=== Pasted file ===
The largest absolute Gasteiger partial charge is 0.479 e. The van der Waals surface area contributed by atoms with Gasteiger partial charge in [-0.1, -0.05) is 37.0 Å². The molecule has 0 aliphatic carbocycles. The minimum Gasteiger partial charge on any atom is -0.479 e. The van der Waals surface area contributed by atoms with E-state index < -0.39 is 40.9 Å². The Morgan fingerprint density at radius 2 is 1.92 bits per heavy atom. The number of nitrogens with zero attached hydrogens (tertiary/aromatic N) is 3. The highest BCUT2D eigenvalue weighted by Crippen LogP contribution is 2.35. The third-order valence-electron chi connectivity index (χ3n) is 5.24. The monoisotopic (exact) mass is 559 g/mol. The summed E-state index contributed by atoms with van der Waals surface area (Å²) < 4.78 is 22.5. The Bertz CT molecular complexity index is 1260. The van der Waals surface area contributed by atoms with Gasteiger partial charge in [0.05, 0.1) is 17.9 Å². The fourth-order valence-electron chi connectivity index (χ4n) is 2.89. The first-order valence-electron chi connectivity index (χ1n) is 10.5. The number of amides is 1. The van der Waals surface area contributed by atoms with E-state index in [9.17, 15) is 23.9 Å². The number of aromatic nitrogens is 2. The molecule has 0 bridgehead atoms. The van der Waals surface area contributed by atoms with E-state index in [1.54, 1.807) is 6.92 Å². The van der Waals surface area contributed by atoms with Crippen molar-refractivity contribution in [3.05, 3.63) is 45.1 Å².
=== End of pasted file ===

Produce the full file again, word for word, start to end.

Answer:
The largest absolute Gasteiger partial charge is 0.479 e. The van der Waals surface area contributed by atoms with Gasteiger partial charge in [-0.1, -0.05) is 37.0 Å². The molecule has 0 aliphatic carbocycles. The minimum Gasteiger partial charge on any atom is -0.479 e. The van der Waals surface area contributed by atoms with E-state index < -0.39 is 40.9 Å². The Morgan fingerprint density at radius 2 is 1.92 bits per heavy atom. The number of nitrogens with zero attached hydrogens (tertiary/aromatic N) is 3. The highest BCUT2D eigenvalue weighted by Crippen LogP contribution is 2.35. The third-order valence-electron chi connectivity index (χ3n) is 5.24. The monoisotopic (exact) mass is 559 g/mol. The summed E-state index contributed by atoms with van der Waals surface area (Å²) < 4.78 is 22.5. The Bertz CT molecular complexity index is 1260. The van der Waals surface area contributed by atoms with Gasteiger partial charge in [0.05, 0.1) is 17.9 Å². The fourth-order valence-electron chi connectivity index (χ4n) is 2.89. The first-order valence-electron chi connectivity index (χ1n) is 10.5. The number of amides is 1. The van der Waals surface area contributed by atoms with E-state index in [9.17, 15) is 23.9 Å². The number of aromatic nitrogens is 2. The molecule has 0 bridgehead atoms. The van der Waals surface area contributed by atoms with E-state index in [1.54, 1.807) is 6.92 Å². The van der Waals surface area contributed by atoms with Crippen molar-refractivity contribution in [3.05, 3.63) is 45.1 Å².